“‘All change is loss.’ I read that in another poem once. Life changes us; we have no choice but to change. And sometimes we turn into a distorted version of what we could have been, what we were.” – Annette from The Knife Sharpener’s Bell by Rhea Tregebov, page 20
“When the fireworks started, the sky was full of coloured bits of light, red and green and sparkly blue, some like flowers, some like pinwheels. And noises: pops like bubbles bursting for the little lights and a shaky boom for the bigger ones. Then a noise came that was so loud the ground shuddered and I shuddered with it and a big flower of light bloomed right on top of my head. It got bigger and bigger in the sky, came closer and closer till I felt the sky come down to touch, till I felt the light inside my chest, breathed in light till I was full with it.” – Annette from The Knife Sharpener’s Bell by Rhea Tregebov, page 33
“Mr. Spratt smoothers the crease in his trousers, wipes his forehead again. ‘Sometimes I think we’re more afraid of what’s inside us than what’s outside us, Princess. Or maybe we’re afraid that what’s inside us isn’t strong enough to fight what’s outside us. Maybe that’s why we hear something inside us that scares us. But don’t be afraid of the knife sharpener. He’s just an old man trying to make a living like everybody else.” – Mr. Spratt reassuring Annette from The Knife Sharpener’s Bell by Rhea Tregebov, page 40
“And the war. Hitler dreamt it. It’s all desire: cities and streets and governments and wars, anything built by people. Hitler wanted his ‘living space.’ Germany wasn’t enough for him. He willed a war. No, that’s not true either. It wasn’t Hitler alone: it wasn’t one man. Not Hitler and not Lenin and not Stalin. Someone wished them into being, dreamt along with them. Whole peoples, nations, believers who dreamt them into power. Awake and dreaming, they’d made it all.” – Annette from The Knife Sharpener’s Bell by Rhea Tregebov, page 141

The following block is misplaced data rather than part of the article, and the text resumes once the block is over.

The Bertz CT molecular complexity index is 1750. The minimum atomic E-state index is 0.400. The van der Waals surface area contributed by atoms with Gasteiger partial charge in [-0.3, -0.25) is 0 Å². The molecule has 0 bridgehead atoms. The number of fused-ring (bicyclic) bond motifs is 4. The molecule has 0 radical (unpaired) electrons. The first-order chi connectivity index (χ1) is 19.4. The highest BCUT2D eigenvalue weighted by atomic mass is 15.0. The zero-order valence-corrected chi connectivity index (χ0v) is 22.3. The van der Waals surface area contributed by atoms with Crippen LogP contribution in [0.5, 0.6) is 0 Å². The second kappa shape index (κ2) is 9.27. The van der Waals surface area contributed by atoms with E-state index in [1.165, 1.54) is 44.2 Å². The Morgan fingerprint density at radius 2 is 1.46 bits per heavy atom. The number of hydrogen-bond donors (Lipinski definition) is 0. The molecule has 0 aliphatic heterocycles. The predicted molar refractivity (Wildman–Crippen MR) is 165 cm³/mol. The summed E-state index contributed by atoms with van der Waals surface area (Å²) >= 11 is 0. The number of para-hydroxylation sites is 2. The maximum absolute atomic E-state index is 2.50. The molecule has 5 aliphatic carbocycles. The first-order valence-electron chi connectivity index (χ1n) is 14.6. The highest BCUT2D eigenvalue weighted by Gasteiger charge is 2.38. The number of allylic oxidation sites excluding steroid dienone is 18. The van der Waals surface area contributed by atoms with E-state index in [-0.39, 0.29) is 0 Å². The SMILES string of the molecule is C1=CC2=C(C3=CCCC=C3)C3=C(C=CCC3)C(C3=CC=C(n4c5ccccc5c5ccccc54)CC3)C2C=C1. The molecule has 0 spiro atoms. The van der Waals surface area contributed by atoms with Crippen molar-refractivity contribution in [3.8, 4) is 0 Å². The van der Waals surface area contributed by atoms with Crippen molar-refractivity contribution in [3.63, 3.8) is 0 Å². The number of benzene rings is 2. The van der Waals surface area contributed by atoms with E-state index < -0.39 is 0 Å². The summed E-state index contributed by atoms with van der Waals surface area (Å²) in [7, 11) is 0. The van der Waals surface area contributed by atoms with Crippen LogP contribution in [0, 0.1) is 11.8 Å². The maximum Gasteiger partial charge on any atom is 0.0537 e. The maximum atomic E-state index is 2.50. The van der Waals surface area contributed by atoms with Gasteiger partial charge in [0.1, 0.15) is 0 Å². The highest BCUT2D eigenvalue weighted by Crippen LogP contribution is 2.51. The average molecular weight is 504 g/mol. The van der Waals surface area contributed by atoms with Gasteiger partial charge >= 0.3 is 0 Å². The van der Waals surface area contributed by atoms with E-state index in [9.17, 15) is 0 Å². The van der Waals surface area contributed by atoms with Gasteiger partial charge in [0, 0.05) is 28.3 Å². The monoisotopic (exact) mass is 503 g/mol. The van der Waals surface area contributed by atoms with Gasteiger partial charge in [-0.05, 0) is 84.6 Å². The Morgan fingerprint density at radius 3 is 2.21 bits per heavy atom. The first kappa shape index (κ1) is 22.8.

“Then, suddenly, I can’t look at them. I pull my hand away, walk out of the room, away from their helplessness, uselessness. Walk past Vladimir, out of the apartment, down the stairs, into the street. If I don’t stop, if I keep walking, if I can keep my mind at bay, I won’t have to think about Poppa, my mother, what these useless grown-ups have done to me.” – Annette from The Knife Sharpener’s Bell by Rhea Tregebov, page 165
“I made the promise knowing I have no right to, that they may take Pavel, bundle him along with Polankov into a Black Raven paddy wagon, and that will be the end. My words do nothing. I can no more stop the men from taking Pavel than I could stop my father’s train, and where it took us all. Than I could keep my parents safe from whatever has taken them in Odessa. We’re specks spun along this current, we count for nothing.” – Annette from The Knife Sharpener’s Bell by Rhea Tregebov, page 176
“‘Scared that we’re fooling ourselves.’ He reaches for the kaleidoscope, trains it briefly on my face, then sets it down. ‘I’m scared that we keep wanting to see this country the way it was meant to be, the way it could be, the way it used to be – and not how it is. It’s like kids telling themselves a story to keep from getting afraid. We tell ourselves one that makes us feel better, that lets us keep on hoping. But maybe that story is just a lie.'” – Vladimir from The Knife Sharpener’s Bell by Rhea Tregebov, page 261